On Stage

going on stage

A large part of what I do with clients involves me standing back and noticing what’s going on for them, internally and externally in areas that are hard to monitor with data, but which can be sensed.

A large part of my “off site” load is reading and monitoring trends (I am a recent convert to Blinkist and Feedly which are great tools for filtering what to pay attention to)

What I am noticing is that the vast majority of articles, and good percentage of books that are written seem to be written for actors on a corporate stage. Full of different aspects of how to play your part better, find better “agents”, get noticed.

Person as role holder on a business stage in some form of soap opera.

I’ve often wondered what happens to actors in soap operas who have been playing a role for many years. Who goes home at night – the person, or the part? When do they notice?

I think that the most important task we have while we’re here is to be open to our calling and ready to listen to it when it appears. To make the fullest contribution we can with our unique individual talents. Not easy when the role is full on, but vital none the less.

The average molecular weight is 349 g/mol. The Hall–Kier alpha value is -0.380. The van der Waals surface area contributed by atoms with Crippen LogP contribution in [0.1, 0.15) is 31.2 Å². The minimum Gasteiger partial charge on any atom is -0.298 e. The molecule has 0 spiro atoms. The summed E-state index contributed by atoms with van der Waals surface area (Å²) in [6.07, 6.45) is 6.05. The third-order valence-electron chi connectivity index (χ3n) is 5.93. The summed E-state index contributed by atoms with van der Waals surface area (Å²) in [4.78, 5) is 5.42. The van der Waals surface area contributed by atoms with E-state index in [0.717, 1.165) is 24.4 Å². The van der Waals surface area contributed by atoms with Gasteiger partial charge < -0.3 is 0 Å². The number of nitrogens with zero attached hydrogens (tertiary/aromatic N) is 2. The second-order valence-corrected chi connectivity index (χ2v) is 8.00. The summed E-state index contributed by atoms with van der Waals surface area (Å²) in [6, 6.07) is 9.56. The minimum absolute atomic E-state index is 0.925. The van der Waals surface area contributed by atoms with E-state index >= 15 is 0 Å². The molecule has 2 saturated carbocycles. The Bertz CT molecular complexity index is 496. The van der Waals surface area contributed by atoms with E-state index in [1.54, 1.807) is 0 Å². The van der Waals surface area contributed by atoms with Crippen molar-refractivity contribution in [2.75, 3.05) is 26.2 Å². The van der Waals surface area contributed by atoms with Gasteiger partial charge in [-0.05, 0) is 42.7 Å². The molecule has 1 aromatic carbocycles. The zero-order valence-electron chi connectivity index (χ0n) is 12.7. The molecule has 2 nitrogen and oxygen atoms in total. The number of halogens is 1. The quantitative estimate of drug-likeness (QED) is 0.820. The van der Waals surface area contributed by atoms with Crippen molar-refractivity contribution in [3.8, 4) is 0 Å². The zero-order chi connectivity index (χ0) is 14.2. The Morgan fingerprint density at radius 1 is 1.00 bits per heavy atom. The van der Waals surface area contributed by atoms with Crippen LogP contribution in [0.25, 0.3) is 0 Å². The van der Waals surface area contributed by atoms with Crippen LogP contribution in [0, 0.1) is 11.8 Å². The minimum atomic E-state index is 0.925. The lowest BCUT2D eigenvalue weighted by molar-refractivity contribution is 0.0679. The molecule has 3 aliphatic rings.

William Stafford wrote it beautifully:

The Way It Is

There’s a thread you follow. It goes among  things that change.  But it doesn’t change. People wonder about what you are pursuing. You have to explain about the thread. But it is hard for others to see. While you hold it you can’t get lost. Tragedies happen; people get hurt or die; and you suffer and get old. Nothing you do can stop time’s unfolding. You don’t ever let go of the thread.

We are in times of unprecedented change that will change just about every aspect of how we work, and will rewrite many of the soap operas we are part of today. No matter how well we have played the part, it won’t stop our character being written out of the script.

What will matter, more than ever is who we are and the thread we are following.

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